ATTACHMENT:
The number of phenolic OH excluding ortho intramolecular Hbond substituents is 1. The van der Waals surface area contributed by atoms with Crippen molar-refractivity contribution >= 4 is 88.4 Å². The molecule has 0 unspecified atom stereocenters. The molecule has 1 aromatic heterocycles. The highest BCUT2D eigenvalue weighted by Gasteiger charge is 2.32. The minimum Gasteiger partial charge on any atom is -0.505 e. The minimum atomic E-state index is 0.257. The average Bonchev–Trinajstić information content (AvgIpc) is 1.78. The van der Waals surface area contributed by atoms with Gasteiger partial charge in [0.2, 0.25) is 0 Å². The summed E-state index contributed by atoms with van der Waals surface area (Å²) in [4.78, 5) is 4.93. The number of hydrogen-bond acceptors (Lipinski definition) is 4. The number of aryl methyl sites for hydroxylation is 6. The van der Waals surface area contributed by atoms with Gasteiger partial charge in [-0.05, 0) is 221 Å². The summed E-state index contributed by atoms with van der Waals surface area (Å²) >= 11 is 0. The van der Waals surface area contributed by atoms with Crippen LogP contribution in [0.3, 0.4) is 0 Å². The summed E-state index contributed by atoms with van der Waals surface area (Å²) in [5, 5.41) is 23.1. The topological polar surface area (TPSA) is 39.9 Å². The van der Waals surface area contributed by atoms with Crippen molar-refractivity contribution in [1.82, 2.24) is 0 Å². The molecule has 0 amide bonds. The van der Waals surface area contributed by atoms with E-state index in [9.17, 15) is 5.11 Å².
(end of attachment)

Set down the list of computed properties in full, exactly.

The number of phenolic OH excluding ortho intramolecular Hbond substituents is 1. The van der Waals surface area contributed by atoms with Crippen molar-refractivity contribution >= 4 is 88.4 Å². The molecule has 0 unspecified atom stereocenters. The molecule has 1 aromatic heterocycles. The highest BCUT2D eigenvalue weighted by Gasteiger charge is 2.32. The minimum Gasteiger partial charge on any atom is -0.505 e. The minimum atomic E-state index is 0.257. The average Bonchev–Trinajstić information content (AvgIpc) is 1.78. The van der Waals surface area contributed by atoms with Gasteiger partial charge in [0.2, 0.25) is 0 Å². The summed E-state index contributed by atoms with van der Waals surface area (Å²) in [4.78, 5) is 4.93. The number of hydrogen-bond acceptors (Lipinski definition) is 4. The number of aryl methyl sites for hydroxylation is 6. The van der Waals surface area contributed by atoms with Gasteiger partial charge in [-0.05, 0) is 221 Å². The summed E-state index contributed by atoms with van der Waals surface area (Å²) >= 11 is 0. The van der Waals surface area contributed by atoms with Crippen LogP contribution in [0.3, 0.4) is 0 Å². The summed E-state index contributed by atoms with van der Waals surface area (Å²) in [5, 5.41) is 23.1. The topological polar surface area (TPSA) is 39.9 Å². The van der Waals surface area contributed by atoms with Crippen molar-refractivity contribution in [1.82, 2.24) is 0 Å². The molecule has 0 amide bonds. The van der Waals surface area contributed by atoms with E-state index in [9.17, 15) is 5.11 Å².